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Arizona sheriff denies threatening to deport lover

Published: Monday, Feb. 20, 2012 10:07 a.m. CST

LOS ANGELES (MCT) — An Arizona sheriff running for Congress as a Republican denied accusations Saturday that he threatened to deport an alleged ex-lover, a Mexican national. In the process, he also resigned from a volunteer position with Mitt Romney’s Arizona campaign and came out as gay.

After a report published Thursday by the weekly Phoenix New Times, Pinal County Sheriff Paul Babeu acknowledged that he had a “personal relationship” with a man identified only as Jose.

Jose accused the sheriff of threatening to deport him after he refused to sign an agreement stipulating that he would not disclose details of their romantic involvement, the newspaper reported.

At a news conference Saturday, Babeu called the allegations “absolutely, completely false, except for the issues that refer to me as being gay. Because that’s the truth. I am gay.”

Babeu, considered an emerging star in the Republican Party, is known for his hard-line stance against illegal immigration, and told reporters he did not break any laws, instead casting the allegations as attempts to derail his congressional campaign.

He said he had called the Romney campaign to resign from his position as co-chair of the Arizona Romney for President campaign. “We support his decision,” Romney spokesman Ryan Williams said in a statement.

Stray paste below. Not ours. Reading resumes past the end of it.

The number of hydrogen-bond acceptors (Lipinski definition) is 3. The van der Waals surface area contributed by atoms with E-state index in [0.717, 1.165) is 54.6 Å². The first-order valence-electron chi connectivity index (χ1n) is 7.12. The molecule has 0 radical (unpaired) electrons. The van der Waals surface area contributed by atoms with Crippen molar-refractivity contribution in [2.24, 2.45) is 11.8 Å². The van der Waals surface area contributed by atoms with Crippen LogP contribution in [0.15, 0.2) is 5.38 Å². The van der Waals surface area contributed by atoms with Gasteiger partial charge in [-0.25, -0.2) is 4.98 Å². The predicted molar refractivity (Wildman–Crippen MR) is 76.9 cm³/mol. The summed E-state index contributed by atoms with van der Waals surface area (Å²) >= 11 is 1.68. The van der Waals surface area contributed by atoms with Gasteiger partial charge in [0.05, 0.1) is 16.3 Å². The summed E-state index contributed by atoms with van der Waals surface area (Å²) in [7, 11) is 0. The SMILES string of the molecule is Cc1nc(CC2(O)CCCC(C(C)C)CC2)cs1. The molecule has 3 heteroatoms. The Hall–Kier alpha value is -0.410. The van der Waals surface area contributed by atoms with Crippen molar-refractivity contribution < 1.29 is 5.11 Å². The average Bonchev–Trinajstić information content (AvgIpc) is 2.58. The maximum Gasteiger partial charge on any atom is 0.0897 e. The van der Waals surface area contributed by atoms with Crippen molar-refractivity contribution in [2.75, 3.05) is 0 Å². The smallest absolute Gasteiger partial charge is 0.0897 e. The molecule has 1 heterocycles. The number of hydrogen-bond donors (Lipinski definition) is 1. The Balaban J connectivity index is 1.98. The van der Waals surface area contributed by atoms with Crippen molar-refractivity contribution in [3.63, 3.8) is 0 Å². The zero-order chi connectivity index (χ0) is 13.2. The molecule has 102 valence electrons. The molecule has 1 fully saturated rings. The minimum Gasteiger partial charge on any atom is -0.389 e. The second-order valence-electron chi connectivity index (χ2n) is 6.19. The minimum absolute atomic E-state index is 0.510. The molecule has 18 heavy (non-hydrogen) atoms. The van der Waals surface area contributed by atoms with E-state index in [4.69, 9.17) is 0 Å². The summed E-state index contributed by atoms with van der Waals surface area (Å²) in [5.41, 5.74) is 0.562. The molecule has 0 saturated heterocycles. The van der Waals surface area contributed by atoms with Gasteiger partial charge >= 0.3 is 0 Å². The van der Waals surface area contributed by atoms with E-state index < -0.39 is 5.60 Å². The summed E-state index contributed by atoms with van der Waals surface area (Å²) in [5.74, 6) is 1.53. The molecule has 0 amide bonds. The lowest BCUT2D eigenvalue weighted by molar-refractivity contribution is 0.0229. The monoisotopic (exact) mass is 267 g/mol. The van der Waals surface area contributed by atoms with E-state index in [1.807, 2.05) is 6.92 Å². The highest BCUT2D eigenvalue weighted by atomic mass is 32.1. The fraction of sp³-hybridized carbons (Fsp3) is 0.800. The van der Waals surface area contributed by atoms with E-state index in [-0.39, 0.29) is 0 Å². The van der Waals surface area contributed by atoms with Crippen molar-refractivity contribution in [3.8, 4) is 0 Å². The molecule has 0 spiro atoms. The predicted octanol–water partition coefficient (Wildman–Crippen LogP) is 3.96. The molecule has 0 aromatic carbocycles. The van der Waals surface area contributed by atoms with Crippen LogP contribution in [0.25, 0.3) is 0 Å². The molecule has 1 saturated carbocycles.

Babeu, 43, had been stumping for Romney in recent months, appearing recently at an event with former Vice President Dan Quayle.

During the almost 45-minute news conference, the sheriff defended his record as head of the law enforcement agency, and confirmed the authenticity of photos of himself circulating in the Phoenix New Times and elsewhere, including one of him posing in a bathroom wearing only undershorts.

“This isn’t a case of ... Rep. Weiner,” Babeu said, invoking disgraced ex-Rep. Anthony Weiner, a Democrat, who resigned after sending photos of himself to women online.

The Phoenix New Times published photographs on its website that it said came from the sheriff’s online profile on a gay dating site where men tend to solicit sex.

A message left with a Pinal County sheriff’s spokesman seeking comment was not immediately returned Saturday.

In text messages published by the weekly, Babeu allegedly told Jose: “You can never have business after this and you will harm me and many others in the process ... including yourself & your family.”

Pinal County, with a population of about 400,000, is a largely rural county between Phoenix, which lies just north, and Tucson, to the south.

Babeu vowed to continue his campaign for Arizona’s rural western 4th Congressional District seat, where he is running against fellow Republican Paul Gosar.

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